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Lower bound on forward settlement price

Lower Bound on Forward Settlement Price. Created by Sal Khan.

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• I am not sure that I understand the math on this one....
If I buy 1oz of gold @ \$1000 + \$50 carrying cost, that equals \$1050

If I enter a futures contract at \$1050 and I put my \$1000 into a 5% bond at the end of the year I have paid \$1050 for one ounce of gold.

So is \$1050 the rational lower bound of this future in 1 year?
• Mr Vincent answerred yuor question correctly, but may not have made it clear. If you buy today, your total cost a year from now will have been \$1050, because of the carrying cost.

If you but the bond and the future, you get the gold for \$1050, all of which you got from the bond that you paid \$1000 for. You saved \$50 on the carrying cost, so your net cost is still just your original \$1000.
• If a billionaire wanted to buy a lot of gold to own for 20 years or more, would they buy it in the futures markets and keep rolling over contracts to avoid being delivered on? Or would they buy it on the market, get delivery, and pay a bank or something like that to hold it? It seems like it would cost a lot of money to keep paying trading fees and carrying costs. Thanks in advance.
• It is not uncommon for long term hedgers to sell the expiring contract and buy a non-expiring futures contract for the same product. There is even a special type of trade called a calendar spread ( http://en.wikipedia.org/wiki/Spread_trade#Calendar_spreads ) which allows a trader to simultaneously sell the near month and buy the far month!
• I can imagine that the carrying cost would change depending on the resources that each buyer has available, but it seems that a fixed carrying cost is needed to be set in stone to define a clear lower and upper bound. How is the carrying cost set? And who sets it?
• The carrying cost is dependent on the commodity. In the video example of gold, the carrying cost is function of the price of insurance and the bank deposit box. In a commodity like oil, the carrying cost is the cost of tankage (usually per barrel), the cost of transporting those barrels, and the cost of insuring those barrels if required.
• Is the cost of carry published in real life or is this part of the speculation too?
• This is a really good question. You can look at historical carrying costs, and I would imagine these do not fluctuate much or are speculated on much, compared to the fluctuations in commodity price. However, the one carrying cost that probably did change once upon a time is the carrying cost of pork bellies (yes that is a real commodity). Ozone-depleting refrigerants were banned and this increased the cost of refrigeration in the short term, presumably changing the carrying cost of pork bellies. I'm sure that those who secured futures contracts for pork bellies before the ban were pretty happy with themselves.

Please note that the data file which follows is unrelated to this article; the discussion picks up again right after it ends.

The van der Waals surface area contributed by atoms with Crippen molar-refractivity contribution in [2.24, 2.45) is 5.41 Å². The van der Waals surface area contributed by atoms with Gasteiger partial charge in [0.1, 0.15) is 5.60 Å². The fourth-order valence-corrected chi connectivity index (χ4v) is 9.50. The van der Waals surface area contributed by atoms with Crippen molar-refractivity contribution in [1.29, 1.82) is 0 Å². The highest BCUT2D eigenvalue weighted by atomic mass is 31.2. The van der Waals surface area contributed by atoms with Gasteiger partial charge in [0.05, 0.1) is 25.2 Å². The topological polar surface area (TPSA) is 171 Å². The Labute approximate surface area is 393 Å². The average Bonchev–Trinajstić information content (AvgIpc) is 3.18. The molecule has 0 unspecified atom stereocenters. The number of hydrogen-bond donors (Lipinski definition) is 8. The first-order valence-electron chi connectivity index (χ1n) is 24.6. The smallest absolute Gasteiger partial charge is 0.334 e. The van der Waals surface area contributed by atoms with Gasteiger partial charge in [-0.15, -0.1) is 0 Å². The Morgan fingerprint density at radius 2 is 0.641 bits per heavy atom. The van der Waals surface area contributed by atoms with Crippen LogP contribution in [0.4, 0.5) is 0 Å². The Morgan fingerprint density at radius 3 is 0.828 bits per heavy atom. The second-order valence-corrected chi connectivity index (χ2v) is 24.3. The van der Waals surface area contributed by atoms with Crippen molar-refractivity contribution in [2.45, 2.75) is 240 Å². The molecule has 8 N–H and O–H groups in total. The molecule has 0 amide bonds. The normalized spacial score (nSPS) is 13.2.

• What are the upper bound and lower bound used for?
• He keep saying at the end of the videos that if that was true everyone would want to be the buyer or the seller at the same time, which the contract ends,so that will increase prices. So who end up wining? is it still a good idea to go on a forward contract, knowing that everyone would be selling at the same time?
(1 vote)
• People who find the arbitrage opportunities "win". After the prices are the same, there is essentially no arbitrage opportunity, thus it will become just a matter of choice when it comes to whether to buy certain amount of gold via a forward contract, or to buy some now.
Say you were interested in buying a gold bond (at the mentioned price of \$1000 with a 5% interest rate in 1 year), and at the end of the term, you did NOT buy gold because you didn't sign a futures contract.
Wouldn't that leave you with \$50 profit to move on to a different venture? Is that even possible? Or do bonds like the one in the example not exist without purchasing options as well?
(1 vote)
• Sal is assuming you are interested in holding gold at some point. Otherwise, what you have described above is the best course of action in that scenario. :)
• at , why the lower bound not include the 10 percent interest rate ? since it borrows the 1000 dollars.
thanks.
(1 vote)
• Lower bound is the lowest possible price, therefore it is assumed you don't borrow any money - you already have \$1000
(1 vote)
• he keep saying at the end of the videos, that if that was truth, everyone would want to be the sellers or the buyers at the same time when the contract finished, so prices would go up or lower. So how can one know not to sell at the same time, or for how long to set up their contracts. I am all confuse.
(1 vote)
• Say there's an oil shortage and you can profit by selling oil now and buying a future with the right to buy in a year. And then let's say for some reason there's an economic disaster or something and many people can't deliver the oil on the contract due date. Is there any insurance against this? Will the exchange cover it through margin refunds?
(1 vote)
• Futures have no risk of default. If you default on your obligation, your broker would cover the cost. If your broker defaults, the clearing house would cover the obligation. A clearing house has never defaulted, but ultimately the government would cover the obligation and bail them out in order to insure a stable financial system.